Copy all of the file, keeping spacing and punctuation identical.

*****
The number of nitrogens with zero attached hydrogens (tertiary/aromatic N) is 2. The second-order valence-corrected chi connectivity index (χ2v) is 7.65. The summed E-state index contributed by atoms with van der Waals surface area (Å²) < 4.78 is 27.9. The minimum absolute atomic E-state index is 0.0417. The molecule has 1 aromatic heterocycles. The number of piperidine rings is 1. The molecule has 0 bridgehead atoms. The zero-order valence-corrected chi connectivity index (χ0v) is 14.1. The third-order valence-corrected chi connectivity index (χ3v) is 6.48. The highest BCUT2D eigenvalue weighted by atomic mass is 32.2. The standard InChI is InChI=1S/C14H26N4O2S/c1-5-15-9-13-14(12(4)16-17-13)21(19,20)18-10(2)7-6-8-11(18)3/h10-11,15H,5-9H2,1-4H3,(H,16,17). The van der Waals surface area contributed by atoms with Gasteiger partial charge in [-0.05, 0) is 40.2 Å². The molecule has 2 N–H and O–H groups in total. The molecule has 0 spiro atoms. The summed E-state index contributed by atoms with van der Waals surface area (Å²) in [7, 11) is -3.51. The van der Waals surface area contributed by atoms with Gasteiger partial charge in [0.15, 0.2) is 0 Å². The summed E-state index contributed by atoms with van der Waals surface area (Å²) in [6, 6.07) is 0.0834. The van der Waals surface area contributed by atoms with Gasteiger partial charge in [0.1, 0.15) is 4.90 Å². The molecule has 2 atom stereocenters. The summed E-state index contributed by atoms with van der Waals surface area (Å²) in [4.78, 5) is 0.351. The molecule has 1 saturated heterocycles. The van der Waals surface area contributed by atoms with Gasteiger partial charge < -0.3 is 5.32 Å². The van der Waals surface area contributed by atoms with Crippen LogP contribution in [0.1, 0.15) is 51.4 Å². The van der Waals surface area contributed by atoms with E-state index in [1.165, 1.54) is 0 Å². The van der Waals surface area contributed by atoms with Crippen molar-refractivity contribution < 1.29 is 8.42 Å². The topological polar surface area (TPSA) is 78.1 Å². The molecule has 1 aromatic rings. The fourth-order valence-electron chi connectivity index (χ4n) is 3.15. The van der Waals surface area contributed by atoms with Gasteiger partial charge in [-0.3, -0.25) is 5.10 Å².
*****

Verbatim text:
The number of nitrogens with zero attached hydrogens (tertiary/aromatic N) is 2. The second-order valence-corrected chi connectivity index (χ2v) is 7.65. The summed E-state index contributed by atoms with van der Waals surface area (Å²) < 4.78 is 27.9. The minimum absolute atomic E-state index is 0.0417. The molecule has 1 aromatic heterocycles. The number of piperidine rings is 1. The molecule has 0 bridgehead atoms. The zero-order valence-corrected chi connectivity index (χ0v) is 14.1. The third-order valence-corrected chi connectivity index (χ3v) is 6.48. The highest BCUT2D eigenvalue weighted by atomic mass is 32.2. The standard InChI is InChI=1S/C14H26N4O2S/c1-5-15-9-13-14(12(4)16-17-13)21(19,20)18-10(2)7-6-8-11(18)3/h10-11,15H,5-9H2,1-4H3,(H,16,17). The van der Waals surface area contributed by atoms with Gasteiger partial charge in [-0.05, 0) is 40.2 Å². The molecule has 2 N–H and O–H groups in total. The molecule has 0 spiro atoms. The summed E-state index contributed by atoms with van der Waals surface area (Å²) in [7, 11) is -3.51. The van der Waals surface area contributed by atoms with Gasteiger partial charge in [0.15, 0.2) is 0 Å². The summed E-state index contributed by atoms with van der Waals surface area (Å²) in [6, 6.07) is 0.0834. The van der Waals surface area contributed by atoms with Gasteiger partial charge in [0.1, 0.15) is 4.90 Å². The molecule has 2 atom stereocenters. The summed E-state index contributed by atoms with van der Waals surface area (Å²) in [4.78, 5) is 0.351. The molecule has 1 saturated heterocycles. The van der Waals surface area contributed by atoms with Gasteiger partial charge < -0.3 is 5.32 Å². The van der Waals surface area contributed by atoms with Crippen LogP contribution in [0.1, 0.15) is 51.4 Å². The van der Waals surface area contributed by atoms with E-state index in [1.165, 1.54) is 0 Å². The van der Waals surface area contributed by atoms with Crippen molar-refractivity contribution < 1.29 is 8.42 Å². The topological polar surface area (TPSA) is 78.1 Å². The molecule has 1 aromatic rings. The fourth-order valence-electron chi connectivity index (χ4n) is 3.15. The van der Waals surface area contributed by atoms with Gasteiger partial charge in [-0.3, -0.25) is 5.10 Å².